“Review your process end-to-end with the hiring manager,” Emily advises. “Can each task, interview, technical test, and presentation be done in a virtual context? And if it can’t, what is an alternative way in which we could test for that skill or competency?”
After you’ve developed a plan that the hiring manager has signed off on, talk them through a realistic timeline based on factors like the availability of talent and the impact of the current situation. Setting the right expectations is crucial, especially during this period of uncertainty where timelines may be a little longer than usual. Be prepared to answer their questions about how you came up with these dates and whether things can be done faster.
“It’s very important to agree on the timeline, confirm it in writing, and ask them to align that based on their time commitments,” Emily says. “And if they have any interviewers, confirm that the interviewers are able to align with this timeline.”
Be sure to establish whose job it is to reach out to the interviewers and confirm they can work within your timeline. You should also confirm the specific role that each interviewer will play, like who will assess technical competency or crucial soft skills, and if they’re the only person who is equipped to perform that role. With these decisions in place, you can judge whether the timeline needs to be extended if a certain interviewer is unavailable, or if someone else can stand in for them.
5. Set up effective communication channels and check in regularly
For Emily, setting up effective communication channels can make or break a successful recruiting partnership with a remote hiring manager. While you can use phone, email, and instant messaging for future interactions, she recommends using a video conferencing tool like Teams, Zoom, Skype, BlueJeans, or Google Hangouts for your first meeting.
“The ability to have that ‘eyeball-to-eyeball’ conversation demonstrates that both of you are giving this recruiting activity your full attention,” Emily says. “In my experience, this helps build rapport quicker, as we see each other’s body language. This is important because it may indicate if you need to clarify something or if the hiring manager feels uncomfortable with some of the ideas.”
After the first meeting, identify the hiring manager’s preferences for ongoing, effective contact. Make a note of how often they want to hear from you and what platform they’d prefer to use (like phone, email, or an instant messaging platform like Microsoft Teams or Slack). But keep in mind that as the current situation unfolds, the hiring manager may not be available when you expect them to be or may be unresponsive for longer periods, so it’s useful to have a back-up plan if they don’t pick up the phone.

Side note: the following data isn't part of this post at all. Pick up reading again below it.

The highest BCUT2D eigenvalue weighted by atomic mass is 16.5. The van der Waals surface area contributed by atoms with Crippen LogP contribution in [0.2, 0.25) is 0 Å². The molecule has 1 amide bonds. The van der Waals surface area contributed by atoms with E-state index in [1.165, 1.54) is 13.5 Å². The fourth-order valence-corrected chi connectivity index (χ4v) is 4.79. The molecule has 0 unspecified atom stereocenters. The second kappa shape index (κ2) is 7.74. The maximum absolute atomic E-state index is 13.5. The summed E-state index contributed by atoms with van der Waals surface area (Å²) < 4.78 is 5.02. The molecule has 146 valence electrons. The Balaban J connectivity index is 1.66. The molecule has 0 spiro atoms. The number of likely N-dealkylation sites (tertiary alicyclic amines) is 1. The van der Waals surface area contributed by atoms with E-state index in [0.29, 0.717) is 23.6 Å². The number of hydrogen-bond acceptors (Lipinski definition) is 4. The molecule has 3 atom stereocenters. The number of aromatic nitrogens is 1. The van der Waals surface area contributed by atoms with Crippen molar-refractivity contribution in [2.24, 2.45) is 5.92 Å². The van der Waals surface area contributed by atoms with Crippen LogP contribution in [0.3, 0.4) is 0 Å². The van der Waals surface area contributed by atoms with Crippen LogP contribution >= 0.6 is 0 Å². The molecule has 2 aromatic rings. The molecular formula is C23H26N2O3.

“Setting a recurring meeting at least weekly is really important,” Emily says. “We should always be giving our managers a weekly status update on progress for their role. But that is even more important right now as things change so fast.”
This status update should include key information, like which candidates are in play, what will happen in the next week, and any risks or challenges that you anticipate. If issues do arise, you’ll need to agree on who needs to be involved to resolve those, so it may be useful to start discussing this as early as the intake meeting.
6. Give them the support and resources they need to conduct successful virtual interviews
While some hiring managers will have plenty of experience conducting virtual interviews, others may be new to the concept, especially if this is their first time working remotely. As a recruiter, you have an opportunity to establish yourself as a trusted partner by helping them feel comfortable with the process.
At LinkedIn, all hiring managers have access to resources that they can use and send to their interviewers to prepare. You can prepare a similar list of resources to send to your hiring managers, like these tips for conducting a seamless video interview.
You can also consider coaching them, particularly if you notice they’re having trouble with the technology during your virtual intake meeting. Offer to do a test call with them before they speak to candidates, and send them a list of best practices that will help the candidate put their best foot forward during these difficult times. This might include creating a backup plan in case the candidate is having internet issues, and sending any documents at least 24 hours in advance so the candidate doesn’t have to rush to review them before their interview.
Additionally, you may want to provide some pointers about how hiring managers can provide an exceptional candidate experience online and showcase their company culture. For example, if they already have a video tour of the office or a culture deck, they can send this to candidates. They can also use the same tactics that you used during the intake meeting to establish a strong relationship.
“Instruct the hiring manager to get to know the candidate’s personal situation, understand their motivations, and be available to them after the interview if they have any questions or follow-up,” Emily says. “Make sure they’re very clear with the candidate about the timeline they’re working toward, and that the candidate is getting feedback so there’s no radio silence. I actually think that in a virtual context, that quick turnaround of feedback becomes even more important.”